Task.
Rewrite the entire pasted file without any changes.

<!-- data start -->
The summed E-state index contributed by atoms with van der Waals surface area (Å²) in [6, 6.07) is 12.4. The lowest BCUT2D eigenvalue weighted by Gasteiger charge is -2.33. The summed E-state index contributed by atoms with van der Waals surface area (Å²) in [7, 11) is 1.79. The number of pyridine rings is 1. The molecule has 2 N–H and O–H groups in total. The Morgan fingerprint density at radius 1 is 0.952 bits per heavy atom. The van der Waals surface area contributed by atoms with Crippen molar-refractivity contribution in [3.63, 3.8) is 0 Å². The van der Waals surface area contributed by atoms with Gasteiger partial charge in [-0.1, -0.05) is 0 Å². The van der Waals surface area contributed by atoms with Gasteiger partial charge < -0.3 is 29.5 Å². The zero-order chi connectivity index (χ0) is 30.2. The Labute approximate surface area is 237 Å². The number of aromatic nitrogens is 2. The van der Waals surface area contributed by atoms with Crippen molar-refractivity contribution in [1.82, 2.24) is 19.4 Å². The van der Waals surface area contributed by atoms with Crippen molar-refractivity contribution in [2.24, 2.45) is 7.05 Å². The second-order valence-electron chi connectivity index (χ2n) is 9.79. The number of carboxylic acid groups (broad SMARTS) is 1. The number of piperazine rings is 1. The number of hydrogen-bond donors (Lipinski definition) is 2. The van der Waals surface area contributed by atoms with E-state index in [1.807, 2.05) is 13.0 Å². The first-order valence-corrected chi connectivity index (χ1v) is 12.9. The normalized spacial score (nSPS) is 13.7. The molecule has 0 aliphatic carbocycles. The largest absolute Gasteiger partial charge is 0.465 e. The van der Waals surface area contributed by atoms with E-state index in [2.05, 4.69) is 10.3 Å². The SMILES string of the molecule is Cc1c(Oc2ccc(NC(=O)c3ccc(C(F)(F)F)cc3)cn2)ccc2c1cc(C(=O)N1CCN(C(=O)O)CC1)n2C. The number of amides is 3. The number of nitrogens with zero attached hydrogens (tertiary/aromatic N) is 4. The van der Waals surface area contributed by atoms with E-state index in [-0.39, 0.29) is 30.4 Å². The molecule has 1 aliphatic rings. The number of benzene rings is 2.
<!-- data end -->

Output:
The summed E-state index contributed by atoms with van der Waals surface area (Å²) in [6, 6.07) is 12.4. The lowest BCUT2D eigenvalue weighted by Gasteiger charge is -2.33. The summed E-state index contributed by atoms with van der Waals surface area (Å²) in [7, 11) is 1.79. The number of pyridine rings is 1. The molecule has 2 N–H and O–H groups in total. The Morgan fingerprint density at radius 1 is 0.952 bits per heavy atom. The van der Waals surface area contributed by atoms with Crippen molar-refractivity contribution in [3.63, 3.8) is 0 Å². The van der Waals surface area contributed by atoms with Gasteiger partial charge in [-0.1, -0.05) is 0 Å². The van der Waals surface area contributed by atoms with Gasteiger partial charge < -0.3 is 29.5 Å². The zero-order chi connectivity index (χ0) is 30.2. The Labute approximate surface area is 237 Å². The number of aromatic nitrogens is 2. The van der Waals surface area contributed by atoms with Crippen molar-refractivity contribution in [1.82, 2.24) is 19.4 Å². The van der Waals surface area contributed by atoms with Crippen molar-refractivity contribution in [2.24, 2.45) is 7.05 Å². The second-order valence-electron chi connectivity index (χ2n) is 9.79. The number of carboxylic acid groups (broad SMARTS) is 1. The number of piperazine rings is 1. The number of hydrogen-bond donors (Lipinski definition) is 2. The van der Waals surface area contributed by atoms with E-state index in [1.807, 2.05) is 13.0 Å². The first-order valence-corrected chi connectivity index (χ1v) is 12.9. The normalized spacial score (nSPS) is 13.7. The molecule has 0 aliphatic carbocycles. The largest absolute Gasteiger partial charge is 0.465 e. The van der Waals surface area contributed by atoms with E-state index in [2.05, 4.69) is 10.3 Å². The SMILES string of the molecule is Cc1c(Oc2ccc(NC(=O)c3ccc(C(F)(F)F)cc3)cn2)ccc2c1cc(C(=O)N1CCN(C(=O)O)CC1)n2C. The number of amides is 3. The number of nitrogens with zero attached hydrogens (tertiary/aromatic N) is 4. The van der Waals surface area contributed by atoms with E-state index in [-0.39, 0.29) is 30.4 Å². The molecule has 1 aliphatic rings. The number of benzene rings is 2.